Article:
Kiko Jeantette has wanted to be a pilot since he was a small child, but life took him in other directions: building his own IT company and raising a family. A year or so ago, when he booked a private flight as a treat for his aviation-loving 9-year-old son, it rekindled his own passion, and he decided that, at age 47, it was finally time to become a pilot. Unfortunately, flight training revealed a safety problem. With age had come hearing loss, and even with hearing aids and a popular brand of ANR headphones, Jeantette was missing more radio calls than the average student pilot. Fortunately, he found a solution.
Jeantette has worn hearing aids for about 4 years. On the flight with his son, he was wearing a pair of passive noise-canceling headsets, and he had a lot of trouble hearing. So, he did extensive research online. He says, “Everyone told me that the Bose A20 headset would be best, but no one addressed the question of pilots with hearing aids.” Still, he needed a headset, so Jeantette bought the Bose model and started flight training. It often takes him several minutes to adjust his hearing aids so that he doesn’t get feedback from the headset, but he says that “At least with a phone app and most modern hearing aids, you do have the control to make those adjustments.”
But as his flight training progressed, Jeantette found he was hearing and understanding only 70 to 80 percent of radio calls. Because of his hearing loss, higher end frequencies drop off and he’s not able to hear consonants very well. So, for example, the word “kite” sounds like “ite” to him. That makes it easy to miss his call letters. Everyone misses some radio calls, but as he got closer to soloing, Jeantette and his instructor both worried that he was missing too many. And, as Jeantette says, “I have six kids, so I want to land safe every time. I want to come home.”
About that time, information about Lightspeed’s new Delta Zulu headset popped up on one of Jeantette’s aviation newsfeeds. He was excited to read that the Delta Zulu headset and app can test the wearer’s hearing, create a hearing profile, and automatically adjust the headset performance to fit the user’s hearing—something Jeantette understands well because he has multiple profiles for his hearing aids for use in restaurants, meetings, watching TV, having conversations, etc. He knew there was a 60-day return policy, so he ordered a pair to try out, then went through the Delta Zulu’s hearing test and set up. He says the results were amazing.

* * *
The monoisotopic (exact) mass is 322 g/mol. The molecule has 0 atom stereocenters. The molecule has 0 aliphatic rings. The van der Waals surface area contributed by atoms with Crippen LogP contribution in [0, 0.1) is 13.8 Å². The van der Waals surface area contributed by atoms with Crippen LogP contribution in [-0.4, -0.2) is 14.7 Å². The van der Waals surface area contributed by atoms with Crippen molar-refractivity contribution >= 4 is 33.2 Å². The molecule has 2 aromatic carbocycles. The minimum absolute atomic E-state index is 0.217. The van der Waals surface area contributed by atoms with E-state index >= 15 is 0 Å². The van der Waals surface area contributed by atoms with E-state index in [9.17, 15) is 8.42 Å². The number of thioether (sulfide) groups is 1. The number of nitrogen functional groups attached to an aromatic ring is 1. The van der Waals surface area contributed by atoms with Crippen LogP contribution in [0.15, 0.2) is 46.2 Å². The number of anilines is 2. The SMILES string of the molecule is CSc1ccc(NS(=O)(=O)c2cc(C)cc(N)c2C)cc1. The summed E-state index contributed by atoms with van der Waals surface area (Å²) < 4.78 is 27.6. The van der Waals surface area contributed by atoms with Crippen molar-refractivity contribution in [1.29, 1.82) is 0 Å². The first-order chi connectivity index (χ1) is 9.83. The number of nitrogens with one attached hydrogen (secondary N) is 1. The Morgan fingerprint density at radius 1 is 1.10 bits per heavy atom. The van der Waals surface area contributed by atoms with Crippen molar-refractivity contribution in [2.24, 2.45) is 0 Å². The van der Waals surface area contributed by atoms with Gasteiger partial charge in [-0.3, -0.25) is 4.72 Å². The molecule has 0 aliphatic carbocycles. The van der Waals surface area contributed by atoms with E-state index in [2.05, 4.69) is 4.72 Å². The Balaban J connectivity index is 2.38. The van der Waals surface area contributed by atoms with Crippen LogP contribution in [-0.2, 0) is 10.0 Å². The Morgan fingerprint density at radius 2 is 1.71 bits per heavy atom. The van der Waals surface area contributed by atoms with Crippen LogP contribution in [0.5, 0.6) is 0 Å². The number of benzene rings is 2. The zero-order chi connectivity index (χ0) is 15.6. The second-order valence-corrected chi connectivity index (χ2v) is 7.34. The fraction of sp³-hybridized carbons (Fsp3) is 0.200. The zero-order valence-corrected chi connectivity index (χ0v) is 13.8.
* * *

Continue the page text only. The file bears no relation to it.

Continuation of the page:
“First of all, the noise cancelling was way better than the A20s. Even if I had normal hearing, I think they would be better.” But the real proof was in the flying. “I was too high the first couple of landings after I got the Delta Zulus. What I suddenly realized was that I was used to flying by engine sound, and with the Delta Zulus, it sounded so quiet that at first, I was reluctant to pull the power back.”
And what about the safety issue and being able to hear calls? Jeantette’s Delta Zulus passed that test with flying colors. “The Lightspeed headset allows you to automatically record the headset audio from a flight to your mobile device, so on my second flight with the headset, I turned on the recording feature. When I listened to the recording later, it turned out I had only missed two radio calls. And, listening to the playback, I was able to determine that I missed them not because I couldn’t hear them but because I wasn’t paying attention. That was a huge confidence builder for me, and in flying, confidence is everything. It was a game-changer for me, and I think that feature could be a game-changer even for people without hearing issues. I told my instructor, ‘I think you should have every student record every flight.’”
Needless to say, Jeantette will be keeping his Delta Zulus. “I love them so much that I made a YouTube video to tell other people who are in my position, because nobody talks about what works best for pilots with hearing aids. The hearing profile test was amazing. Also, the Delta Zulus wrap around the ear better, and that helps because my hearing aids fit right into the pocket, and the nice, big over-the-ear design also fits nicely over my glasses and hat. Now I want to see if I could fly without my hearing aids, just with the aid of the Delta Zulus. With my hearing, it might not be possible. But for long cross-country trips, being able to have the hearing aids out would be a huge benefit because it’s more comfortable.”
Jeantette recently had another reason to appreciate his Delta Zulus. He just bought his first plane, and he and two instructors went to Seattle to fly it back to his home airport in the Denver area. There was a snowstorm coming into Seattle, and they took off, literally minutes before the airport closed down. They flew to Tri-Cities, Washington, on to Boise, Idaho, and then to Ogden, Utah, staying just ahead of the storm. But moments after they touched down in Ogden, Utah, the carbon monoxide (CO) sensor in Jeantette’s Delta Zulu headset went off. He says, “It was freezing so, of course, we had been running the heater the whole time. Luckily, there wasn’t anything wrong with the plane. It’s just that with the heater on and the plane sealed, the CO level rose while we were taxiing. But my instructors had no idea because they didn’t have headsets with CO sensors.” Warned by Jeantette’s sensor, they opened the plane’s windows and door, and the headset monitor showed the CO dropping to safe levels. Jeantette chuckles, “I just smiled because the headset was doing everything it’s supposed to do, and that’s amazing.”